For the first two years that I edited personal essays, I received at least a hundred first-person pitches and pieces each week.
But an ad-based publishing model built around maximizing page views quickly and cheaply creates uncomfortable incentives for writers, editors, and readers alike.
Personal essays have evidently been deemed not worth the trouble.
Even those of us who like the genre aren’t generally mourning its sudden disappearance from the mainstream of the Internet.
Sarah Hepola, who worked as Salon’s personal-essay editor, described the situation to me in an e-mail.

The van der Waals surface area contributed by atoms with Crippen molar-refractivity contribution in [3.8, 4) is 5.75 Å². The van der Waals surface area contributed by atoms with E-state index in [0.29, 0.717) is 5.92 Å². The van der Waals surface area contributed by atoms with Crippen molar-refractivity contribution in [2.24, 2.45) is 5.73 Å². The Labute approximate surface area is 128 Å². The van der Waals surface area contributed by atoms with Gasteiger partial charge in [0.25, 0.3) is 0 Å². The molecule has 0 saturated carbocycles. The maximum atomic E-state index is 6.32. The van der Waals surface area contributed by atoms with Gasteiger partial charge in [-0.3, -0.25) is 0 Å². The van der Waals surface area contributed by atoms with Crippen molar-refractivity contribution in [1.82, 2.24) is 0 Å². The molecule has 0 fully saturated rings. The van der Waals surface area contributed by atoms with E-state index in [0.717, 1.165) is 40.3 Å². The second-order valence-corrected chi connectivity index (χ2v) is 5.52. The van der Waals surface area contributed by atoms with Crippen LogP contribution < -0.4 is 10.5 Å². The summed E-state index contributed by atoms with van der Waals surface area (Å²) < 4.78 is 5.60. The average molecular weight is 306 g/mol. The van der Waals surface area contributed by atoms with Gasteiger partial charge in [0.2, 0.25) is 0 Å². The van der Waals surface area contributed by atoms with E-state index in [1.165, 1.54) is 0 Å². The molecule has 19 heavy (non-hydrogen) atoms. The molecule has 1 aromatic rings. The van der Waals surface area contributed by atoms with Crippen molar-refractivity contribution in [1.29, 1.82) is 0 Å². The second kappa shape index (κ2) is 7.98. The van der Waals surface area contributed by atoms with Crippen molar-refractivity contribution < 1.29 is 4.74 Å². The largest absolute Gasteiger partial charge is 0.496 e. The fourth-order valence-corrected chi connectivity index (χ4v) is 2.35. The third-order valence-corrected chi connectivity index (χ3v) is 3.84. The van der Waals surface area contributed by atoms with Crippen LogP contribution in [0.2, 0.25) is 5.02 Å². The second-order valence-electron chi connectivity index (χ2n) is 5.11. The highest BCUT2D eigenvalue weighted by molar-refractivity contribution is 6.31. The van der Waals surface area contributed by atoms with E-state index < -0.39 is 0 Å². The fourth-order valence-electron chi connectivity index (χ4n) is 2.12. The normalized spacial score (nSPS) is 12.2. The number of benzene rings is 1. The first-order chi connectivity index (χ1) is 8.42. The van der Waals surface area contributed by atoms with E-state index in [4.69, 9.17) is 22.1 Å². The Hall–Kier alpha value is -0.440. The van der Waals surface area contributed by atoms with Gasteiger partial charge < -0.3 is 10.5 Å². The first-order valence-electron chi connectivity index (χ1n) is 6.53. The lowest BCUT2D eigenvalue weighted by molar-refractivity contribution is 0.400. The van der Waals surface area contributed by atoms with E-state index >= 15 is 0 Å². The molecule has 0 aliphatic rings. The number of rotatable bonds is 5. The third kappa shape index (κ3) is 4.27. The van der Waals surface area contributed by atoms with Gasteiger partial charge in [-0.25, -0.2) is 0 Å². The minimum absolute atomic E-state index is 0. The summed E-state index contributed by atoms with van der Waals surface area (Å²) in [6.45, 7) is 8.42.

“The boom in personal essays—at Salon, at least, but I suspect other places—was in part a response to an online climate where more content was needed at the exact moment budgets were being slashed.” When I worked as an editor at the Hairpin and Jezebel, from 2013 to 2016, I saw up close how friendly editors and ready audiences could implicitly encourage writers to submit these pieces in droves.“First-person writing should not be cheap, and it should not be written or edited quickly,” Gould wrote to me.“And it should be published in a way that protects writers rather than hanging them out to dry on the most-emailed list.”There are still a few outlets that cultivate a more subtle and sober iteration of this kind of first-person writing, some of them connected to book publishing.She was right: a year and a half later, it barely exists.Buzz Feed Ideas shut down at the end of 2015, Gawker and xo Jane in 2016; Salon no longer has a personal-essays editor.There were those that incited outrage by giving voice to horrible, uncharitable thoughts, like “My Former Friend’s Death Was a Blessing” (xo Jane again) and “I’m Not Going to Pretend I’m Poor to Be Accepted by You” (Thought Catalog).Finally, there were those essays that directed outrage at society by describing incidents of sexism, abuse, or rape.These essays began to proliferate several years ago—precisely when is hard to say, but we can, I think, date the beginning of the boom to 2008, the year that Emily Gould wrote a first-person cover story, called “Exposed,” for the , which was about, as the tagline put it, what she gained and lost from writing about her intimate life on the Web.Blowback followed, and so did an endless supply of imitations.When I began writing on the Internet, I wrote personal essays for free.For some writers, these essays led to better-paying work.